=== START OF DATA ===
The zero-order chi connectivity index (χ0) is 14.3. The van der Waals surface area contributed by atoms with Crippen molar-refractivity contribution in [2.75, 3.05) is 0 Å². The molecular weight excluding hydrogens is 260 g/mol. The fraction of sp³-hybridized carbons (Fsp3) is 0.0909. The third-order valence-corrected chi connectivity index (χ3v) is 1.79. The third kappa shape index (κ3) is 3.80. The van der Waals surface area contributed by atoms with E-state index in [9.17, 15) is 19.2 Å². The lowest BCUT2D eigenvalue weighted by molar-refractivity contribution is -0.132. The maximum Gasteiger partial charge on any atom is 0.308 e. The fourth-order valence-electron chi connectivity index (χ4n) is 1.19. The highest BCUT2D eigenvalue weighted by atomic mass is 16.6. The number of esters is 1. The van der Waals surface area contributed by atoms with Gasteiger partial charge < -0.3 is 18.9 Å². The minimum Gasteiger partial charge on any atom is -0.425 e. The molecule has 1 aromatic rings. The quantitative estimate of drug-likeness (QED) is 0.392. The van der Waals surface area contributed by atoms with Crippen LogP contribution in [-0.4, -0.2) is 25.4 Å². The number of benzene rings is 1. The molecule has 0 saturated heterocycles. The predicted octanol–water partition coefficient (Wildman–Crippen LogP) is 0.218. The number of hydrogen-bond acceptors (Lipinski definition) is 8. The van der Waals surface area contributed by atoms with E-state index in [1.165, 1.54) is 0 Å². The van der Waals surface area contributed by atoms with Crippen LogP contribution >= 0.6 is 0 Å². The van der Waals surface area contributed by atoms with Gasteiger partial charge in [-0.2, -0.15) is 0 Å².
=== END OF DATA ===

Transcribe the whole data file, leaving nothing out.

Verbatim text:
The zero-order chi connectivity index (χ0) is 14.3. The van der Waals surface area contributed by atoms with Crippen molar-refractivity contribution in [2.75, 3.05) is 0 Å². The molecular weight excluding hydrogens is 260 g/mol. The fraction of sp³-hybridized carbons (Fsp3) is 0.0909. The third-order valence-corrected chi connectivity index (χ3v) is 1.79. The third kappa shape index (κ3) is 3.80. The van der Waals surface area contributed by atoms with E-state index in [9.17, 15) is 19.2 Å². The lowest BCUT2D eigenvalue weighted by molar-refractivity contribution is -0.132. The maximum Gasteiger partial charge on any atom is 0.308 e. The fourth-order valence-electron chi connectivity index (χ4n) is 1.19. The highest BCUT2D eigenvalue weighted by atomic mass is 16.6. The number of esters is 1. The van der Waals surface area contributed by atoms with Gasteiger partial charge < -0.3 is 18.9 Å². The minimum Gasteiger partial charge on any atom is -0.425 e. The molecule has 1 aromatic rings. The quantitative estimate of drug-likeness (QED) is 0.392. The van der Waals surface area contributed by atoms with Crippen LogP contribution in [-0.4, -0.2) is 25.4 Å². The number of benzene rings is 1. The molecule has 0 saturated heterocycles. The predicted octanol–water partition coefficient (Wildman–Crippen LogP) is 0.218. The number of hydrogen-bond acceptors (Lipinski definition) is 8. The van der Waals surface area contributed by atoms with E-state index in [1.165, 1.54) is 0 Å². The van der Waals surface area contributed by atoms with Crippen LogP contribution >= 0.6 is 0 Å². The van der Waals surface area contributed by atoms with Gasteiger partial charge in [-0.2, -0.15) is 0 Å².